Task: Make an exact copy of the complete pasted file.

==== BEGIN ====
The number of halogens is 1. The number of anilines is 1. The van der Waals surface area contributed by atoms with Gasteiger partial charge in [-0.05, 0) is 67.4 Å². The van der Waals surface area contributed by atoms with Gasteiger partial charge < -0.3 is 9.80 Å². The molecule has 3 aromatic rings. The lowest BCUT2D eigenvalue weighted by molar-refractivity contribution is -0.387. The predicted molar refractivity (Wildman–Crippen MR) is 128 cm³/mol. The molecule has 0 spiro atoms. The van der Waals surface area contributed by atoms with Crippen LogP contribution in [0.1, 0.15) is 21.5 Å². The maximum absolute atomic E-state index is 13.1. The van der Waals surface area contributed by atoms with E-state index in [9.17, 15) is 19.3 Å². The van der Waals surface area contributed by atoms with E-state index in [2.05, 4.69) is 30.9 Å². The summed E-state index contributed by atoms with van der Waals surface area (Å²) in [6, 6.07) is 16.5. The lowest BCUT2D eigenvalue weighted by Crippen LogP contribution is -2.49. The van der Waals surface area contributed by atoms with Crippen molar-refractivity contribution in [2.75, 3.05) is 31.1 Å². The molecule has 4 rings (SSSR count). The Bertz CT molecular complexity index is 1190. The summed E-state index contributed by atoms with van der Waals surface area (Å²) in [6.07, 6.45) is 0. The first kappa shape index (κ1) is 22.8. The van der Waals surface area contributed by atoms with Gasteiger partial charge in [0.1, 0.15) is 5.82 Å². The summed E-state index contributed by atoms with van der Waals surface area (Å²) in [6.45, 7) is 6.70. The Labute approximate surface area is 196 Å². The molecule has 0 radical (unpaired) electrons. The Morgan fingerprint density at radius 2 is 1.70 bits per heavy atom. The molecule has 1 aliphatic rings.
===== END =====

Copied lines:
The number of halogens is 1. The number of anilines is 1. The van der Waals surface area contributed by atoms with Gasteiger partial charge in [-0.05, 0) is 67.4 Å². The van der Waals surface area contributed by atoms with Gasteiger partial charge < -0.3 is 9.80 Å². The molecule has 3 aromatic rings. The lowest BCUT2D eigenvalue weighted by molar-refractivity contribution is -0.387. The predicted molar refractivity (Wildman–Crippen MR) is 128 cm³/mol. The molecule has 0 spiro atoms. The van der Waals surface area contributed by atoms with Crippen LogP contribution in [0.1, 0.15) is 21.5 Å². The maximum absolute atomic E-state index is 13.1. The van der Waals surface area contributed by atoms with E-state index in [9.17, 15) is 19.3 Å². The van der Waals surface area contributed by atoms with E-state index in [2.05, 4.69) is 30.9 Å². The summed E-state index contributed by atoms with van der Waals surface area (Å²) in [6, 6.07) is 16.5. The lowest BCUT2D eigenvalue weighted by Crippen LogP contribution is -2.49. The van der Waals surface area contributed by atoms with Crippen molar-refractivity contribution in [2.75, 3.05) is 31.1 Å². The molecule has 4 rings (SSSR count). The Bertz CT molecular complexity index is 1190. The summed E-state index contributed by atoms with van der Waals surface area (Å²) in [6.07, 6.45) is 0. The first kappa shape index (κ1) is 22.8. The van der Waals surface area contributed by atoms with Gasteiger partial charge in [0.1, 0.15) is 5.82 Å². The summed E-state index contributed by atoms with van der Waals surface area (Å²) in [6.45, 7) is 6.70. The Labute approximate surface area is 196 Å². The molecule has 0 radical (unpaired) electrons. The Morgan fingerprint density at radius 2 is 1.70 bits per heavy atom. The molecule has 1 aliphatic rings.